"COPD Learn More Breathe Better has been successful in getting more involvement from organizations across the country and generating more awareness on COPD," Walsh says. "The COPD Foundation is partnering with organizations and communities to help create COPD coalitions in every state. This will help COPD communities advocate for a COPD action plan in their state, and in turn, have their needs addressed. But the important thing is to have the communities focus on spreading awareness about COPD and access to appropriate care."
In October, the NHLBI awarded 15 contracts through the public relations firm Porter Novelli, totaling $462,000 to communitybased lung health organizations nationwide "to support efforts to improve awareness and understanding of COPD."
The awards support the COPD Learn More Breathe Better campaign and "enable organizations to prepare state action plans, educate health care providers and bring greater awareness about COPD and its symptoms, the importance of early diagnosis and treatments to those at risk for or living with the disease," according to the October 1st NHLBI press release.
Walsh says NHLBIs support of community organizations will ultimately improve the lives of people with COPD.
In 2003, the U.S. COPD Coalition was created to spread awareness to government agencies among other organizations to garner more support for COPD.
"We also want to spread public awareness of the disease, do some identification and also exchange ideas," Giordano, who is also a member of the U.S. COPD Coalitions executive committee, says. "The Coalition encouraged many members of Congress to join whats called the Congressional COPD Caucus."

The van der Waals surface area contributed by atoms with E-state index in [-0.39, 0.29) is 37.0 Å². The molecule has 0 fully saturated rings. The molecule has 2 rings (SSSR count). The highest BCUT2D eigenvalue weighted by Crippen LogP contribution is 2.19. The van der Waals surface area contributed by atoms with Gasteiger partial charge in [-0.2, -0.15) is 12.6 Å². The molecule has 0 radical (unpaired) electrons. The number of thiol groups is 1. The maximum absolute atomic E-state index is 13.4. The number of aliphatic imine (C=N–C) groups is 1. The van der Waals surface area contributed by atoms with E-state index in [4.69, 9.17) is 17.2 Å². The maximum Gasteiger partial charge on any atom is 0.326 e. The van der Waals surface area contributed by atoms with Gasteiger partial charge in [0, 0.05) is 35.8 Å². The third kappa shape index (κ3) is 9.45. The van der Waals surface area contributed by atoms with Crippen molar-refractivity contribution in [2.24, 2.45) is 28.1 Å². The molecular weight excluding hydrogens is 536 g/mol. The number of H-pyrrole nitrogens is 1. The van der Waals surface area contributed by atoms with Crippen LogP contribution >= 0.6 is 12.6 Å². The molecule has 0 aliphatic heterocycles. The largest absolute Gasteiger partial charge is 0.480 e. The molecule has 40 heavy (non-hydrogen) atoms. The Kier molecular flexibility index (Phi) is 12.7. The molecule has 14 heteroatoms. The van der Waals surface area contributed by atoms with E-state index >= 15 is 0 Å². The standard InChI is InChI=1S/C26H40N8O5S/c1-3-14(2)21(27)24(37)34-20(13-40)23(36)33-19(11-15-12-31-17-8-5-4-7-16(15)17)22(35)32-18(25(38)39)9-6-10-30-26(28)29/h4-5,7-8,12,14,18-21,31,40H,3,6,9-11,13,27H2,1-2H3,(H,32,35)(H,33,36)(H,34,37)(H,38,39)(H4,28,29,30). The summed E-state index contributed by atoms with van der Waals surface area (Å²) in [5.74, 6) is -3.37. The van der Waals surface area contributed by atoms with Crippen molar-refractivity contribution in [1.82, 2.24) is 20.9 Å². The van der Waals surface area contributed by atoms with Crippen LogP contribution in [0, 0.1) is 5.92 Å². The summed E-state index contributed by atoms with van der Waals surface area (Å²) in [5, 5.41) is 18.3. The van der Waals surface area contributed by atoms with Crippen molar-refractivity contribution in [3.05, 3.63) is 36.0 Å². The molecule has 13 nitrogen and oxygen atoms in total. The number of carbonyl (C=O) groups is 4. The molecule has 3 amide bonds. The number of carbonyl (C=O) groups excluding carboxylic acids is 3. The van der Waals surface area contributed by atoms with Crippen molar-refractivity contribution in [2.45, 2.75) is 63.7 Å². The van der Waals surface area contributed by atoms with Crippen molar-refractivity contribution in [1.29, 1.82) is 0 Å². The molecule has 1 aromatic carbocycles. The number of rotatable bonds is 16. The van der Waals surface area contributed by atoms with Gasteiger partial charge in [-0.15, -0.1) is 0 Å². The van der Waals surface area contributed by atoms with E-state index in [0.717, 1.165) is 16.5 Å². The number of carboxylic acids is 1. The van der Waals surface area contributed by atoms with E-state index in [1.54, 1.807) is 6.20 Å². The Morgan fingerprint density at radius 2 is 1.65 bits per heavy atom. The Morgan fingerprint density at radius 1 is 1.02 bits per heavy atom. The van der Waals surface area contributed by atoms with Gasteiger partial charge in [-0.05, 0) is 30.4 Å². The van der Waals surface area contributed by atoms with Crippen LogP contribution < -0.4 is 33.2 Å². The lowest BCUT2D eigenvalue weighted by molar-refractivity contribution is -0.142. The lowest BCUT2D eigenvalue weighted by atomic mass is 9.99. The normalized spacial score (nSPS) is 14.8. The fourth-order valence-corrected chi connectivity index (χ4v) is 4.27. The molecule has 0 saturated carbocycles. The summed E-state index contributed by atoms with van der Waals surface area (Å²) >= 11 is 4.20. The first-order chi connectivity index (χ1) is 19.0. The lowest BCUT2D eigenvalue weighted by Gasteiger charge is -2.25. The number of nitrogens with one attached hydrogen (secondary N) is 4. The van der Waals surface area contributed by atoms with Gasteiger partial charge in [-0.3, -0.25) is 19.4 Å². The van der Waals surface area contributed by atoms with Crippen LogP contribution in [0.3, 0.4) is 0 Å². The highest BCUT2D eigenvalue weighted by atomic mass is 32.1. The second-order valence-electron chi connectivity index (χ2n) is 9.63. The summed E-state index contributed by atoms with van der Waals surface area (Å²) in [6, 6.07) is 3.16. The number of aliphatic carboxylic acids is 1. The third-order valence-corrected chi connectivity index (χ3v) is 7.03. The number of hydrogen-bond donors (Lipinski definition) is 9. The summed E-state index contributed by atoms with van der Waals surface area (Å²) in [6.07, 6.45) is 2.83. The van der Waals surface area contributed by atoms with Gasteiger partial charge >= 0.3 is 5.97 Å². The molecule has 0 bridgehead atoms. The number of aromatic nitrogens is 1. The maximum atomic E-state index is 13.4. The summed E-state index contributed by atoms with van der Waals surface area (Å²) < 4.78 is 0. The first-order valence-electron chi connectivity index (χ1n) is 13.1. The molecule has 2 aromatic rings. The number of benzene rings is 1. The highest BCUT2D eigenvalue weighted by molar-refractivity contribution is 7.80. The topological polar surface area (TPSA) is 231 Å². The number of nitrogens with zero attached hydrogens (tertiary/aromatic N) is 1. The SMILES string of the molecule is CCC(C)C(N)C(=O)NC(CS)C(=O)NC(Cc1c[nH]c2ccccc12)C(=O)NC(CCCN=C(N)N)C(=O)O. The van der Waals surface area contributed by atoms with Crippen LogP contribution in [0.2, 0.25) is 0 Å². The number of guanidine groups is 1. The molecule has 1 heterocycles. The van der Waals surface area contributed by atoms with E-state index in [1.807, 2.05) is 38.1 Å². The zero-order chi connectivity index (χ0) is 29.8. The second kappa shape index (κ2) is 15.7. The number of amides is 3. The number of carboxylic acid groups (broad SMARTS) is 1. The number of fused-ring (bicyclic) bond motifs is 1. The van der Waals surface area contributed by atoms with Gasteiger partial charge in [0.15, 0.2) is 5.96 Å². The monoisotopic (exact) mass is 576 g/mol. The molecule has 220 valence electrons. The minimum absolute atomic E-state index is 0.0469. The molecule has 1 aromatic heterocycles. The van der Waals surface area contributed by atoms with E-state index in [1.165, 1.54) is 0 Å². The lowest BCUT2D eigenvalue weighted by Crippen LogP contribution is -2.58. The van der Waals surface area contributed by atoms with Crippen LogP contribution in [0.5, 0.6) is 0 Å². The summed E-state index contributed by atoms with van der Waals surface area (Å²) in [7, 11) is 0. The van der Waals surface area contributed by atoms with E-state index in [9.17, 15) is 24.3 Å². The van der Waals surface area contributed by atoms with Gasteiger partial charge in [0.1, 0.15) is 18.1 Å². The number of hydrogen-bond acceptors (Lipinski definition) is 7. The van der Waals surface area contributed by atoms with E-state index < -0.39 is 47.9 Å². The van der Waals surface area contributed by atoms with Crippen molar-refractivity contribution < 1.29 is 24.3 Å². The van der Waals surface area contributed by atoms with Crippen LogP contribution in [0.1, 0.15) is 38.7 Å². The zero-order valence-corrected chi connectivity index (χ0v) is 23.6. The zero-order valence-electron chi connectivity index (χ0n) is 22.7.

The Coalition, which is the primary advocacy platform for federal legislation and regulatory issues, is also working with the COPD Learn More Breathe Better campaign to educate individuals about COPD.
"The U.S. COPD Coalition is an organization of all the state coalitions serving as a platform to exchange information, ideas and communication to reduce the duplication of resources among members," Walsh says. "We try to avoid duplication of efforts and share what works and what doesnt so that we improve our chances of success since we all share the same goal: improving the lives of those affected by COPD."
Even with awareness of these efforts spreading through these organizations at the national level, many states still do not have a COPD state action plan similar to what has been done in Illinois.
The Illinois COPD Coalition, which was established by RHAMC and is comprised of 100 stakeholders throughout Illinois, is focused on creating a comprehensive COPD State Plan. The plan is aimed at discovering what can be done to improve conditions in the COPD community. "The question is, 'What can we do better to help people live with their COPD?'" Africk says. "We might, for example, be talking about a better way for researchers at different institutions to communicate with each other about developments in COPD research and collaborate in recruitment for studies. Africk says that through the RHAMC, theyve seen a significant demand for their services and increased recognition from elected officials.
"They remember us," Africk says. "They understand the disease better than when we first met with them. Its only a matter of time before the general public will also better understand COPD."